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"You don't make the timeline, the virus makes the timeline": Dr. Fauci delivers frank message on coronavirus

Dr. Agus: Social distancing "is starting to work"
Dr. Agus on coronavirus pandemic: Social distancing "is starting to work" 04:46

Several officials have emerged as voices of clarity during the coronavirus pandemic and one of them is Dr. Anthony Fauci. The nation's infectious diseases expert and member of the White House Task Force, Fauci has remained confident and calm, even when delivering less than optimistic news.

In an interview on Wednesday, Fauci delivered a realistic take on how long the coronavirus outbreak would last: "You don't make the timeline, the virus makes the timeline."

Fauci works alongside President Trump, who has said he hopes to get the economy back up and running by Easter. Fauci, however, has been hesitant to set an arbitrary deadline on changing behavior during the crisis.

"You've got to be realistic," he told CNN's Chris Cuomo. "And you've got to understand that you don't make the timeline, the virus makes the timeline. So you've got to respond, in what you see happen. And if you keep seeing this acceleration, it doesn't matter what you say. One week, two weeks, three weeks — you've got to go with what the situation on the ground is."

Fauci did say there is an "inkling" of flattening the curve, but officials cannot make decisions until data shows them what they're dealing with. 

This contrasts what Mr. Trump has said over the past week. Despite the acceleration of coronavirus cases across the U.S. — and health officials' repeated social distancing guidance — Mr. Trump said during Fox News town hall that he wants the U.S. "opened up" by April 12.

"We'll only do it if it's good," he added at a later briefing. "And maybe we do sections of the country, we do large sections of the country. That could be, too." He said the administration is "very in touch" with medical experts and would follow "whatever they would do."

In an interview with Science Magazine, Fauci said Mr. Trump does listen to him.

"To [Trump's] credit, even though we disagree on some things, he listens," Fauci said of the commander in chief. "He goes his own way. He has his own style. But on substantive issues, he does listen to what I say."

When the president tweeted that an experimental drug combo has "a real chance to be one of the biggest game changers in the history of medicine," Fauci followed up with a much more modest assessment, explaining that more research will be needed to see if it works against the coronavirus.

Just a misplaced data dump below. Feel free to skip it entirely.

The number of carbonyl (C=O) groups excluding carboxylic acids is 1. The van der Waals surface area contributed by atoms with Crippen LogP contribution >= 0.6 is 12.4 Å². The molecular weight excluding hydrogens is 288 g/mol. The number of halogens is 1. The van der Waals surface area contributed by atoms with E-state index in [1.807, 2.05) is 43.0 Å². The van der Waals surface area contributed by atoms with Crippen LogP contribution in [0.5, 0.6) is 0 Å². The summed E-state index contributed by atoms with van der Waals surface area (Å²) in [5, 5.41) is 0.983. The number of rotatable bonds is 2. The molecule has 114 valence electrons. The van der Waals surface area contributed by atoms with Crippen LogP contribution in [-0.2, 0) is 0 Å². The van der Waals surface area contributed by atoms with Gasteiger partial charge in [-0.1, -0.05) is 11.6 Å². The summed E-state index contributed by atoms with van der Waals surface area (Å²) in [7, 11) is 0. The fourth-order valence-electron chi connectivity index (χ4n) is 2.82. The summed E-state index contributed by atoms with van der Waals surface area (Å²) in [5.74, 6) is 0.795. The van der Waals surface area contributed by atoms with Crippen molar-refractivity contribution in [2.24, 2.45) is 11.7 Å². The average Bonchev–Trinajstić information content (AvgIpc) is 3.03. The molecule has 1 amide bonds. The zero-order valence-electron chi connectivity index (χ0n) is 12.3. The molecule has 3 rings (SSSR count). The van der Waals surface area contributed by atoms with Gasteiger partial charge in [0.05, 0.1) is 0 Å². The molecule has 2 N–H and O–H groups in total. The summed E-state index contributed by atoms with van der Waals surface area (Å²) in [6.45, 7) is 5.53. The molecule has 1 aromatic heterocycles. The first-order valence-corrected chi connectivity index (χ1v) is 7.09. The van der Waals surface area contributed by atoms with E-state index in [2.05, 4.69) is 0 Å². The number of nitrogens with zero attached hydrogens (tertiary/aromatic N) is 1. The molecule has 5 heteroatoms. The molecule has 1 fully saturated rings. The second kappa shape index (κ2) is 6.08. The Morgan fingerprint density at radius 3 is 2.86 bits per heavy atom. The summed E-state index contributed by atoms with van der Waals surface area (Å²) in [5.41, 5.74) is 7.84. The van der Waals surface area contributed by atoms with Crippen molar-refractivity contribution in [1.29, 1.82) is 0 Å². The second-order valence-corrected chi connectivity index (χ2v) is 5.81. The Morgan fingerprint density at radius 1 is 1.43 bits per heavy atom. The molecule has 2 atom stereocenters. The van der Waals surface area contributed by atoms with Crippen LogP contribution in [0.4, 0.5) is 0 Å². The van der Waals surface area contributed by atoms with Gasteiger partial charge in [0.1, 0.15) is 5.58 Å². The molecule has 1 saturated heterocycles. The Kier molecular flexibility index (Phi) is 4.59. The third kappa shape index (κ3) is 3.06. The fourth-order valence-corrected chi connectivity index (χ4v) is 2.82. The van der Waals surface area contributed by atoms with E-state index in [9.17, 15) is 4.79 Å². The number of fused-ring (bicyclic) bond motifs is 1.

In the same Science Magazine interview, Fauci recognized that sometimes the information Mr. Trump gives during press briefings does not comport with facts. Fauci said advisers try to tell Mr. Trump when his claims are incorrect. "But I can't jump in front of the microphone and push him down. OK, he said it. Let's try and get it corrected for the next time," Fauci said.

It seems that more and more often, Fauci is using his platform to correct the record — and he's gained widespread attention for doing so.

Mr. Trump has been criticized by both New York City Mayor Bill de Blasio and New York Governor Andrew Cuomo for not doing enough for his home state during this crisis. On "Face The Nation," Fauci admitted that in a matter of two weeks, New York City would run out of medical equipment.

"New York is the most hard hit," Fauci said on the show Sunday. "So not only is New York trying to get resources themselves, but we're going to be pouring it in from the federal government. So it would be a combination of local and federal. But it's very, very clear that they are a very high priority."

In the same interview, Fauci admitted U.S. hospitals were overwhelmed from the beginning and "can't play catch up." He also seemed to again contradict Mr. Trump's claim that the U.S. could loosen social-distancing rules to help the economy.

"We're going to get hit. There's no doubt about it. We see it in New York. New York is is terribly suffering," he told "Face The Nation" moderator Margaret Brennan.

"But the kinds of mitigation issues that are going on right now, the things that we're seeing in this country, this physical separation, at the same time as we're preventing an influx of cases coming in, I think that's gonna go a long way to preventing us from becoming in Italy," he said.

Fauci says social distancing is crucial to prevent U.S. from "becoming an Italy" 07:43
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